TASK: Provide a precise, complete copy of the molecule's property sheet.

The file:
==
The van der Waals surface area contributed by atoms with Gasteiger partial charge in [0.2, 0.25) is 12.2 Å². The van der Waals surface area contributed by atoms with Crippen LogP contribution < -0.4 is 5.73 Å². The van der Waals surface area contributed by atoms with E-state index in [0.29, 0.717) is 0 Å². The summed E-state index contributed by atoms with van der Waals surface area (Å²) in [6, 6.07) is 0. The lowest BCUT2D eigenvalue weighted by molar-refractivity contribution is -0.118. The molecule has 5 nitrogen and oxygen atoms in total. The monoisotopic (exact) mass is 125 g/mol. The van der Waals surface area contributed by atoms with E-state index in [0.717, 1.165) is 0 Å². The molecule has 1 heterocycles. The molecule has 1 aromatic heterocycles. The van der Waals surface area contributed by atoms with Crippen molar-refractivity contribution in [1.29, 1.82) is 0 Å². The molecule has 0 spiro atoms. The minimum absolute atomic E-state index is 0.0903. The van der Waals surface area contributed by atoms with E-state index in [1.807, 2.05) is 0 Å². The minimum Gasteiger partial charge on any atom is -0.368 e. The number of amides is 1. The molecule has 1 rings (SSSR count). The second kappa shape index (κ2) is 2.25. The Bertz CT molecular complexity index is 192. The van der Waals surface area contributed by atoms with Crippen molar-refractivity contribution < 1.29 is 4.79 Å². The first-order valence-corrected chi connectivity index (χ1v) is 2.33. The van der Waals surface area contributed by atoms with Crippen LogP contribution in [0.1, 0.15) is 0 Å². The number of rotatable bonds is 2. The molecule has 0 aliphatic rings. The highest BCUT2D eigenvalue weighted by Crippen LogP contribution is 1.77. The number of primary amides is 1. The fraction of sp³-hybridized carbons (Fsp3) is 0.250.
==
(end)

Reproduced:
The van der Waals surface area contributed by atoms with Gasteiger partial charge in [0.2, 0.25) is 12.2 Å². The van der Waals surface area contributed by atoms with Crippen LogP contribution < -0.4 is 5.73 Å². The van der Waals surface area contributed by atoms with E-state index in [0.29, 0.717) is 0 Å². The summed E-state index contributed by atoms with van der Waals surface area (Å²) in [6, 6.07) is 0. The lowest BCUT2D eigenvalue weighted by molar-refractivity contribution is -0.118. The molecule has 5 nitrogen and oxygen atoms in total. The monoisotopic (exact) mass is 125 g/mol. The van der Waals surface area contributed by atoms with E-state index in [0.717, 1.165) is 0 Å². The molecule has 1 heterocycles. The molecule has 1 aromatic heterocycles. The van der Waals surface area contributed by atoms with Crippen molar-refractivity contribution in [1.29, 1.82) is 0 Å². The molecule has 0 spiro atoms. The minimum absolute atomic E-state index is 0.0903. The van der Waals surface area contributed by atoms with E-state index in [1.807, 2.05) is 0 Å². The minimum Gasteiger partial charge on any atom is -0.368 e. The number of amides is 1. The molecule has 1 rings (SSSR count). The second kappa shape index (κ2) is 2.25. The Bertz CT molecular complexity index is 192. The van der Waals surface area contributed by atoms with Crippen molar-refractivity contribution < 1.29 is 4.79 Å². The first-order valence-corrected chi connectivity index (χ1v) is 2.33. The van der Waals surface area contributed by atoms with Crippen LogP contribution in [0.1, 0.15) is 0 Å². The number of rotatable bonds is 2. The molecule has 0 aliphatic rings. The highest BCUT2D eigenvalue weighted by Crippen LogP contribution is 1.77. The number of primary amides is 1. The fraction of sp³-hybridized carbons (Fsp3) is 0.250.